6. Blacksmith - crafts and upgrades items that benefit everyone else on the team

    Soul Energy is (lumber) a resource gained by transmuting souls of freshly killed innocent citizens. It is mostly used by crafters for special recipes. Souls are harvested by killing a citizen with an "Empty Soul Gem" in your inventory that is crafted by Blacksmith, and using it within a "Power Reactor" building. This awards all nearby heroes a fixed amount of "Soul Energy".


    I haven't thought much about crafting specifically, but I will make the base materials have to be in inventory, and having to use a skill to craft an item, much like it is in Terrania.

    What I have thought a lot about is the town system. Towns act like each is a separate unit. Their decisions are based on a certain AI, and their actions depend on their main stat mechanics: Economy, Threat and Intimidation.
    before discovered

    They will periodically send off their scouts in demons' direction, which, if they spot you, they will alert the town of your presence.

    1. Scout spots demons and successfully reports, or is killed (after 1 day) - Town is suspicious, and sends scouts more regularly and more further. If the scout spots the "Boss", Intimidation of that town is increased considerably.
    2. Next scout spots demons and reports successfully, town sends a few guards to investigate.
    3. Town will send a few guards every once in a while as long as they don't find anything.
    4. When they find something and successfuly report, or are killed and 1 day passes, the town is in "offense" mode, which is the last mode the town can be in.

    Scouts and guards can be warded off with special skills or buildings (like a suggestion tower that makes target unit or units in AoE turn back. Doesn't work if other nearby units haven't been "suggested")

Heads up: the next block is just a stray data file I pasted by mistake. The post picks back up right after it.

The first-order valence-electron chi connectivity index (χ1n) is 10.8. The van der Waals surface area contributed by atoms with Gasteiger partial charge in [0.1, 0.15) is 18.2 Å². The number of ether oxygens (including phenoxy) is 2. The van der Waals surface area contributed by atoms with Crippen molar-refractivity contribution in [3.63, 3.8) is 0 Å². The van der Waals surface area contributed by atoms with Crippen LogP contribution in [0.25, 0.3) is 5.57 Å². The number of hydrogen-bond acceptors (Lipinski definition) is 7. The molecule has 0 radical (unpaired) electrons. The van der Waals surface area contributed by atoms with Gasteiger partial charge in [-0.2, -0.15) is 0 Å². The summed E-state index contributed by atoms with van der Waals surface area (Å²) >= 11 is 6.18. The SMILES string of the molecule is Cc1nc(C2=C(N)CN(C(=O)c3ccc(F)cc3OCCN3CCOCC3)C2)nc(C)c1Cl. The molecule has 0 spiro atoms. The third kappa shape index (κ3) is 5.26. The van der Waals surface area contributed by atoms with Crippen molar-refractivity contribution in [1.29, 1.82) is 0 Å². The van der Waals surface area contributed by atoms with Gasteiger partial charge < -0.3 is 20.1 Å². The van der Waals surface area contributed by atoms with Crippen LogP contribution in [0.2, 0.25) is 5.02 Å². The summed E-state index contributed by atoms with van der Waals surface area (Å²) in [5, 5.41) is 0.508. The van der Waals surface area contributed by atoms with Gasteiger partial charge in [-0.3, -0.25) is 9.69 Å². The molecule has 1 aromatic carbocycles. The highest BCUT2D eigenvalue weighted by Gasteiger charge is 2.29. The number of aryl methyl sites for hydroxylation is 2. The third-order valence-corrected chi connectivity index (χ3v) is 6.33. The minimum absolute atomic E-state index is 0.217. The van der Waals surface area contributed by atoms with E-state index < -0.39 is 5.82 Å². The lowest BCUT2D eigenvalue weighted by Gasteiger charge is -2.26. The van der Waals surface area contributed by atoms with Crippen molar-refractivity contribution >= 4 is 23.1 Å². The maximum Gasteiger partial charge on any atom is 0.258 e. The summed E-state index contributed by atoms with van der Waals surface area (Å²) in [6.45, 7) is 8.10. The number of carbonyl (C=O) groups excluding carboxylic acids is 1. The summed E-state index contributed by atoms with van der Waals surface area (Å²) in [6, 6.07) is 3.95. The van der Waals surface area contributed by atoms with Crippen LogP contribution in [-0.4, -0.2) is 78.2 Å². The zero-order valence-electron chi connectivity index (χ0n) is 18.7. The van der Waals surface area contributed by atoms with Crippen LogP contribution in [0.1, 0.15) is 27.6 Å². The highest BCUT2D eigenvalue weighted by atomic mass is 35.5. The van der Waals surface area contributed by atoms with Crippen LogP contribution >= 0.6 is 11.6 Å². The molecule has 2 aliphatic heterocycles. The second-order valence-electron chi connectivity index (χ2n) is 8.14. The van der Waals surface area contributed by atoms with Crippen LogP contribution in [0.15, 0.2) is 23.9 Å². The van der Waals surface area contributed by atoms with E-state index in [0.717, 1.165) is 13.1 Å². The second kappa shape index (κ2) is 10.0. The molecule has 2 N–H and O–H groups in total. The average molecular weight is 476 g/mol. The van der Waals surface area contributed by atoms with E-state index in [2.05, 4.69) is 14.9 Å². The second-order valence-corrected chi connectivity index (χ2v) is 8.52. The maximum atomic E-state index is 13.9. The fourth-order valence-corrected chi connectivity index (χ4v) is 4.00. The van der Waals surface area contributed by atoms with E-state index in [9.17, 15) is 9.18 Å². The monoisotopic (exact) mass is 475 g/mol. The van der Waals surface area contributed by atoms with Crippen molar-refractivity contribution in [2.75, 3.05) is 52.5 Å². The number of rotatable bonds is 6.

Offense mode:
    This features three mechanics that town AI depends on.

    1. Economy - how much resources a town possesses (and generates(Income)). Bigger economy means higher potential offense and defense, and higher potential to steal gold from the town. Extremely low economy decreases population.

    2. Threat - Highest amount of resources a town can spend on an attack. Threat meter affects how much the town is willing to spend to exterminate you, which directly means how big of an army. It also affects how often they send troops to attack you. A town with high threat will try to quickly burn through its resources/economy by attacking you. A town's economy cannot drop below 1.5 of its threat value through financing offensive attacks. A threat increases with more town's units killed and similar actions. It is increased much more if scouts sight demons' leader and so on.

    3. Intimidation - How scared the town is of you demons. Intimidation is a value that sits between 0 and Threat value. It's an indicator of minimum resources value that town will use to attack demons. Intimidation is not shown to players as a number, but in four stages relative to Intimidation-Economy: No problem, Not scared, Careful, Frightened, Scared, Terrified. Intimidation value is directly increased with demons' offense on the city in any way.

    Where I was going with this is basically (let's say the town knows demons exist):
    A town has its resources. They send in a small group to exterminate you, but you butcher them. You accidentally let one footman slip, and he returns, reporting to the town that you killed all the rest. Town's Threat value is increased immediately, and let's say it's now enough to support twice as big of a group as before.